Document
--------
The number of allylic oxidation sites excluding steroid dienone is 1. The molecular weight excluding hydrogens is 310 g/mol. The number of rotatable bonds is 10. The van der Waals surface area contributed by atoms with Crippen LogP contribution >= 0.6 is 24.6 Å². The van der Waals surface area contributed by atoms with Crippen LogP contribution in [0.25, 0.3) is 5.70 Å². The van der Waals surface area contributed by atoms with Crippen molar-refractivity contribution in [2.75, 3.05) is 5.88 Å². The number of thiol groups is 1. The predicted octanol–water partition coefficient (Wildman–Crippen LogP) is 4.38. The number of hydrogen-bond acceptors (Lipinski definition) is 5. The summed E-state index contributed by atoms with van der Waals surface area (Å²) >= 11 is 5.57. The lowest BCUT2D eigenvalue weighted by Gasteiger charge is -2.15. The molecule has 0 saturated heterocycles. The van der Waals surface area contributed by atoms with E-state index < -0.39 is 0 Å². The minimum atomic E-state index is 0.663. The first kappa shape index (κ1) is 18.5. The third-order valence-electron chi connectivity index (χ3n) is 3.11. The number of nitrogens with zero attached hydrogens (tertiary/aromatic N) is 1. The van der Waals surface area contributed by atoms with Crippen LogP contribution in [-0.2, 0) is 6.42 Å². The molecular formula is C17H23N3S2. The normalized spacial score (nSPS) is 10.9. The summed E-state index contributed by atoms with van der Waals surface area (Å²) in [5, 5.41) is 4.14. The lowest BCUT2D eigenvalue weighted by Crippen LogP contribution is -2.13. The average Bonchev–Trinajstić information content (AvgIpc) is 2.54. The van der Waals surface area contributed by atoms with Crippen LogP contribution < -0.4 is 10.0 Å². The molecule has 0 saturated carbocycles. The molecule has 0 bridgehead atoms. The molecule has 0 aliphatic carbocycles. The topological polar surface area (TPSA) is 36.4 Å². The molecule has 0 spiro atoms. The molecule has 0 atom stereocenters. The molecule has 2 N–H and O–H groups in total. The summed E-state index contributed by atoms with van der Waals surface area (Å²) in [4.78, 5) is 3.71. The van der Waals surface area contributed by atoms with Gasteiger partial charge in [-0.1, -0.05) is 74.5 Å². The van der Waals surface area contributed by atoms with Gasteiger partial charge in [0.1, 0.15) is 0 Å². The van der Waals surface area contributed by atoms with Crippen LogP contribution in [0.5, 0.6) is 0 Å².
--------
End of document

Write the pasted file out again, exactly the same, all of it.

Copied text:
The number of allylic oxidation sites excluding steroid dienone is 1. The molecular weight excluding hydrogens is 310 g/mol. The number of rotatable bonds is 10. The van der Waals surface area contributed by atoms with Crippen LogP contribution >= 0.6 is 24.6 Å². The van der Waals surface area contributed by atoms with Crippen LogP contribution in [0.25, 0.3) is 5.70 Å². The van der Waals surface area contributed by atoms with Crippen molar-refractivity contribution in [2.75, 3.05) is 5.88 Å². The number of thiol groups is 1. The predicted octanol–water partition coefficient (Wildman–Crippen LogP) is 4.38. The number of hydrogen-bond acceptors (Lipinski definition) is 5. The summed E-state index contributed by atoms with van der Waals surface area (Å²) >= 11 is 5.57. The lowest BCUT2D eigenvalue weighted by Gasteiger charge is -2.15. The molecule has 0 saturated heterocycles. The van der Waals surface area contributed by atoms with E-state index < -0.39 is 0 Å². The minimum atomic E-state index is 0.663. The first kappa shape index (κ1) is 18.5. The third-order valence-electron chi connectivity index (χ3n) is 3.11. The number of nitrogens with zero attached hydrogens (tertiary/aromatic N) is 1. The van der Waals surface area contributed by atoms with Crippen LogP contribution in [-0.2, 0) is 6.42 Å². The molecular formula is C17H23N3S2. The normalized spacial score (nSPS) is 10.9. The summed E-state index contributed by atoms with van der Waals surface area (Å²) in [5, 5.41) is 4.14. The lowest BCUT2D eigenvalue weighted by Crippen LogP contribution is -2.13. The average Bonchev–Trinajstić information content (AvgIpc) is 2.54. The van der Waals surface area contributed by atoms with Crippen LogP contribution < -0.4 is 10.0 Å². The molecule has 0 saturated carbocycles. The molecule has 0 bridgehead atoms. The molecule has 0 aliphatic carbocycles. The topological polar surface area (TPSA) is 36.4 Å². The molecule has 0 spiro atoms. The molecule has 0 atom stereocenters. The molecule has 2 N–H and O–H groups in total. The summed E-state index contributed by atoms with van der Waals surface area (Å²) in [4.78, 5) is 3.71. The van der Waals surface area contributed by atoms with Gasteiger partial charge in [-0.1, -0.05) is 74.5 Å². The van der Waals surface area contributed by atoms with Gasteiger partial charge in [0.1, 0.15) is 0 Å². The van der Waals surface area contributed by atoms with Crippen LogP contribution in [0.5, 0.6) is 0 Å².